Amongst those that end up in this team is player 001, a frail old man who who became his “gganbu”. Sae-byeok, who was also in the team, was killed by Sang-woo, Gi-hun’s childhood friend, team member and flip-flopping ally. Several other team members had to be killed by their team mates, which revealed the wickedness of the games.

In the end, Gi-hun’s victory came without an apology. He had to defeat a close ally in the games, the old and frail player 001. They’d bonded throughout their time, but in the end he had to advance himself against those he’d built alliances. As the games progressed, the players found themselves having to face tough calls. Someone else has to die for you to make it another day.

After a series of brutal games, it comes down to childhood friends Gi-hun and Cho Sang-woo. They’d played different games, with Sang-woo having played hard and stopping at nothing to win. Gi-hun is mad at Sang-woo for a series of betrayals, including him stabbing Sae-byeok to her death. In the end, Gi-hun wins when Sang-woo apologised and kills himself.

Yet despite emerging a winner, Gi-hun finds that the cost of becoming an overnight billionaire has bankrupted his soul. For a year following the day his bank account was loaded with a nine zero figure, he didn’t touch the money. After all, he returned to find his mother dead on the floor. One of his motivations was getting the money to get her medical help over her advancing diabetes.


Gi-hun is clearly troubled by the bodies upon which his new wealth rests. A year passes and he hasn’t touched the money – even oddly reverting to old patterns of asking for loans to get by. It might be late to be so concerned about the moral questions surrounding the games now – the long and short of it is he won and his life has changed.

Later, he is shocked to find out that the “gganbu” who had to be killed after losing to him in a game of marbles, was never really killed.

In a shocking plot twist that changes everything – he also finds out that the old man is in fact the creator of the games! Finding him in a medical bed after receiving a mysterious invite to the location, Gi-hun discovers that the man’s real name is Oh Il-nam, an obscenely rich fella who created the games in 1988 (the same year Korea hosted the Olympics for the first time) purely for their entertainment. We already know by now that ‘the VIPs’ are a bunch of morally bankrupt elites who find pleasure in watching the poor masses slaughtering each other for money in a broken system. Where have we heard that before?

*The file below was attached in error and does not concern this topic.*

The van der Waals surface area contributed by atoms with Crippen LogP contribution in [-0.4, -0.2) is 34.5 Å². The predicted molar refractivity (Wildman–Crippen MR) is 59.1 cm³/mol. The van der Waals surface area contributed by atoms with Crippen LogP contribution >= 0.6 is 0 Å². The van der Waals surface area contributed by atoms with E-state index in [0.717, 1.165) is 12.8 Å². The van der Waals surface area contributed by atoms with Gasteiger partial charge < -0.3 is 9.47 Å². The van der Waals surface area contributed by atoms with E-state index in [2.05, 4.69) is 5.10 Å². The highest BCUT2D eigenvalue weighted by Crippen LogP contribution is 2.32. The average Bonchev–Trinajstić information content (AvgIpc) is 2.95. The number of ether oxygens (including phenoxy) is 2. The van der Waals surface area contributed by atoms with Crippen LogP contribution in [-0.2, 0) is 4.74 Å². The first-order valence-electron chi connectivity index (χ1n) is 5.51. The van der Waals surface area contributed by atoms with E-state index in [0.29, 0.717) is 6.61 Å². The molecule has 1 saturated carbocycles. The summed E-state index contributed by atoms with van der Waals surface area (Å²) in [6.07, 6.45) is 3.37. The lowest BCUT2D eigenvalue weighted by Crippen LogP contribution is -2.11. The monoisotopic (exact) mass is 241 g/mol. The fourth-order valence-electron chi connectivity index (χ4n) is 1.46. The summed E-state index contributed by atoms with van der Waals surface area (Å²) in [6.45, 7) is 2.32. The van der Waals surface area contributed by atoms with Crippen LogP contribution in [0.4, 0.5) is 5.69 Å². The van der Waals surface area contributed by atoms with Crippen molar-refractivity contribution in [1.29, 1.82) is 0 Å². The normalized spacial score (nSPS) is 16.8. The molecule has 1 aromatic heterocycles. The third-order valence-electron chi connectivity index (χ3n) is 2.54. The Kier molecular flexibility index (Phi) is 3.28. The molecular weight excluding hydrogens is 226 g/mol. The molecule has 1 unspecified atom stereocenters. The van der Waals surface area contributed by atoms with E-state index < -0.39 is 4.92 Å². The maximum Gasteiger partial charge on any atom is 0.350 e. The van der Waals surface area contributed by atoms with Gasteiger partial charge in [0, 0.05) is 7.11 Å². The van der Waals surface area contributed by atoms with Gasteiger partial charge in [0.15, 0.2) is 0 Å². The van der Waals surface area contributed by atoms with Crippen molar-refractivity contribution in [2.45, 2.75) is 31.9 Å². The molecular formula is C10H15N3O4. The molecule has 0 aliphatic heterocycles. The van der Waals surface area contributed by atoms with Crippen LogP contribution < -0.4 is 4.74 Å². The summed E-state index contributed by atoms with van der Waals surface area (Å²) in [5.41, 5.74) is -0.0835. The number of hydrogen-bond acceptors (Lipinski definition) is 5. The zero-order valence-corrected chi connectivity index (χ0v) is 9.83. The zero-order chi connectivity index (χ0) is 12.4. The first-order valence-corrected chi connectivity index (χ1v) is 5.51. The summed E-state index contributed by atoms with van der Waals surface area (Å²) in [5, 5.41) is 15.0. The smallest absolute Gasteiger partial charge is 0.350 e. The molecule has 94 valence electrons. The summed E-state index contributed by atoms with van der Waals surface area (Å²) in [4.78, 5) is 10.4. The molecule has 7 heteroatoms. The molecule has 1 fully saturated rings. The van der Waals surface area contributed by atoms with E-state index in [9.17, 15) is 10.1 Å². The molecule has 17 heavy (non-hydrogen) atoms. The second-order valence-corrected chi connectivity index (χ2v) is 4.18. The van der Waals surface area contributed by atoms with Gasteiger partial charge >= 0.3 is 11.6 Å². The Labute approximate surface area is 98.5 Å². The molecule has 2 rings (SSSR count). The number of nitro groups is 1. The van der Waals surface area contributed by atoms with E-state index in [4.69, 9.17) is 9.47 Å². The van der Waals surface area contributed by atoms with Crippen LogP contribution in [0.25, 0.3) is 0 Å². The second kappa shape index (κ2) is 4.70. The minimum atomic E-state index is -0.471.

Although his participation in the games as player 001 was a farce, what he told Gi-hun back then, that he had a brain tumour, had been true. And of course, he challenged him to another sick game. A man had been freezing to death on a street pavement, and Oh Il-nam challenged Gi-hun to guess to bet on the odds that someone who help him when the clock strikes 00:00 at midnight. As Gi-hun wins, Oh Il-nam dies.

We assume this marks the end of the games. However later in the episode, Gi-hun sees the man who recruited him doing it to someone else. He runs to stop what is happening, but arrives at the exact scene late, the train has already taken off. Later on the way to boarding a flight, he turns and calls a number. “I can’t forgive you for everything you’re doing,” he tells ta man we assume to be In-ho. He turns back, clearly about to begin his new mission.